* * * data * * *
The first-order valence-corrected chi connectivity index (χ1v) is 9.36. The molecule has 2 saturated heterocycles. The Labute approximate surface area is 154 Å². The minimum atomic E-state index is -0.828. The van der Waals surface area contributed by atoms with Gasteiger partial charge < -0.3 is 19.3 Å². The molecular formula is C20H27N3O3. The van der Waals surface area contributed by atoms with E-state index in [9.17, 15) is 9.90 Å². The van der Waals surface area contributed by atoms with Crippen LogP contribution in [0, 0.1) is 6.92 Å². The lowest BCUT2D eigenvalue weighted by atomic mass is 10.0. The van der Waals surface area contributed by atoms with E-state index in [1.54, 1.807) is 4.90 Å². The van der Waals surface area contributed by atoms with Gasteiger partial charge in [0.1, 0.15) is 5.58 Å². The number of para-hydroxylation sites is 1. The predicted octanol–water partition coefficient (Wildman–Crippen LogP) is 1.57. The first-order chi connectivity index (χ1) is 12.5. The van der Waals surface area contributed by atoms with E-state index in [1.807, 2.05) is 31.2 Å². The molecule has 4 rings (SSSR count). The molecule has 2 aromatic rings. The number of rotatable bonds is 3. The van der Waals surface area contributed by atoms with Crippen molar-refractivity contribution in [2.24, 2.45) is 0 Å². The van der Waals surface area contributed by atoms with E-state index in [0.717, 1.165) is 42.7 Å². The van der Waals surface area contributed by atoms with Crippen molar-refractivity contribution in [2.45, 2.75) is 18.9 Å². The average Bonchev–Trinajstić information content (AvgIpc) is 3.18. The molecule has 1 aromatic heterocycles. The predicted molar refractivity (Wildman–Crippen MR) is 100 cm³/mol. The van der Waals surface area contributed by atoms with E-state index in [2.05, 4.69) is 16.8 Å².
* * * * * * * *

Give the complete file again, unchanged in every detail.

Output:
The first-order valence-corrected chi connectivity index (χ1v) is 9.36. The molecule has 2 saturated heterocycles. The Labute approximate surface area is 154 Å². The minimum atomic E-state index is -0.828. The van der Waals surface area contributed by atoms with Gasteiger partial charge < -0.3 is 19.3 Å². The molecular formula is C20H27N3O3. The van der Waals surface area contributed by atoms with E-state index in [9.17, 15) is 9.90 Å². The van der Waals surface area contributed by atoms with Crippen LogP contribution in [0, 0.1) is 6.92 Å². The lowest BCUT2D eigenvalue weighted by atomic mass is 10.0. The van der Waals surface area contributed by atoms with E-state index in [1.54, 1.807) is 4.90 Å². The van der Waals surface area contributed by atoms with Gasteiger partial charge in [0.1, 0.15) is 5.58 Å². The number of para-hydroxylation sites is 1. The predicted octanol–water partition coefficient (Wildman–Crippen LogP) is 1.57. The first-order chi connectivity index (χ1) is 12.5. The van der Waals surface area contributed by atoms with E-state index in [1.807, 2.05) is 31.2 Å². The molecule has 4 rings (SSSR count). The molecule has 2 aromatic rings. The number of rotatable bonds is 3. The van der Waals surface area contributed by atoms with Crippen molar-refractivity contribution in [2.24, 2.45) is 0 Å². The van der Waals surface area contributed by atoms with E-state index in [0.717, 1.165) is 42.7 Å². The van der Waals surface area contributed by atoms with Crippen molar-refractivity contribution in [2.45, 2.75) is 18.9 Å². The average Bonchev–Trinajstić information content (AvgIpc) is 3.18. The molecule has 1 aromatic heterocycles. The predicted molar refractivity (Wildman–Crippen MR) is 100 cm³/mol. The van der Waals surface area contributed by atoms with E-state index in [2.05, 4.69) is 16.8 Å².